Medvedev’s remarks on Armenia and connectivity

Medvedev’s remarks on Armenia and connectivity

What do Russia, Turkey, Armenia, Georgia, Azerbaijan, Greece, Bulgaria and Romania have in common?

They are all members of the Black Sea Economic Cooperation Organization, (BSEC) which was established in 1992. The BSEC does not serve its purpose well, if you ask me. Its member states’ economies differ in their structure and levels of development.

Their only common denominator is that none of them are connected, not to each other, and not to the world. This is true for Central Asian countries as well. I’ve lately been thinking about the importance of connectivity for regional economic and social transformation.

That, I believe, is what the Black Sea region needs as well. So you will understand that I was pleased to hear President Dmitry Medvedev’s remarks on the need to build up the physical and virtual infrastructure of Armenia. That is truly the country where dialogue on connectivity should start.

Let me start by underlining President Medvedev’s remarks. When asked about Russian investment plans in Armenia in October 2011, he said:

“We realize how important infrastructure projects are to our Armenian friends – both real and virtual infrastructure. … We hope that through our joint efforts and with the help of other countries, we will help Armenia build a more modern and perhaps even completely new communications system.”
There are three aspects outlining a new regional cooperation framework in these comments.

First, the president is talking about projects connecting Armenia internally and externally. A very good idea. Second, Russia owns the railway system in Armenia, so all infrastructure projects for Armenia have to be planned in Moscow. That means that Mr. Medvedev is not just talking, he actually has the capacity to deliver. Even more significant. Third, he talks about the involvement of other countries.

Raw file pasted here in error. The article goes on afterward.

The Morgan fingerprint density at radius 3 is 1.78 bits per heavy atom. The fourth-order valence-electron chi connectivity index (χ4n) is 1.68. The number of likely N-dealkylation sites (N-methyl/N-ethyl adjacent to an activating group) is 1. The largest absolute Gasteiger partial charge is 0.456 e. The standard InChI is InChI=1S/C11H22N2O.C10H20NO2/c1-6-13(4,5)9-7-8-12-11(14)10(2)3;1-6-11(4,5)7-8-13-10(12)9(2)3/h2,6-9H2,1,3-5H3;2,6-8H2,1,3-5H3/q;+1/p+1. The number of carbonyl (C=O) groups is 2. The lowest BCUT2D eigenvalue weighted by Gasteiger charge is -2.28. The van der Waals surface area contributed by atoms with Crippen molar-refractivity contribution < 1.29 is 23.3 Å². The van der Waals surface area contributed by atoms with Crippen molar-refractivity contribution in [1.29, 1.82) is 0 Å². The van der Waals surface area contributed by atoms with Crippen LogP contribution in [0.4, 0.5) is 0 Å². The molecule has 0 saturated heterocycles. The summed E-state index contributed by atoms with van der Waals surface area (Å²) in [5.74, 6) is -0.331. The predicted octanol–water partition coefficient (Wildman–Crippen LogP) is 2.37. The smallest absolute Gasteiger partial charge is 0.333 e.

Connecting Armenia to the region and the world should be a policy priority for Turkey as well. For Turkey, a strong land connection between Armenia and Azerbaijan would mean access to the Russian market and beyond. Container trains today could mean pipelines tomorrow. Definitely a great idea.

Connectivity is a game changer in regional economic and social transformation. In the past, only rivers could bring inland connectivity. The United States was very fortunate in that regard. Today, connectivity requires infrastructure: roads, railway networks, airports, seaports, telecommunication facilities.

These are meticulously designed transport corridors. Now, Turkey has tremendous problems finding any of these to its north. We need to design intermodal transport networks in the Black Sea region to pave the way for more interaction and fully deploy our capabilities across our neighborhood. Economies change through interaction.

Changing a country’s basket of consumption goods is the starting point of changing its economic structure. And when you export goods, you also start exporting industries. So looking across the Black Sea region, I think that our different, and thereby complementary, economic structures are really a blessing.

As a naive economist, I strongly believe that we are living in an age in which we can create a more conducive atmosphere by connecting communities through joint welfare-enhancing projects. Whether they are simmering or frozen, all conflicts can be dealt with in a more conducive atmosphere. Connectivity is good.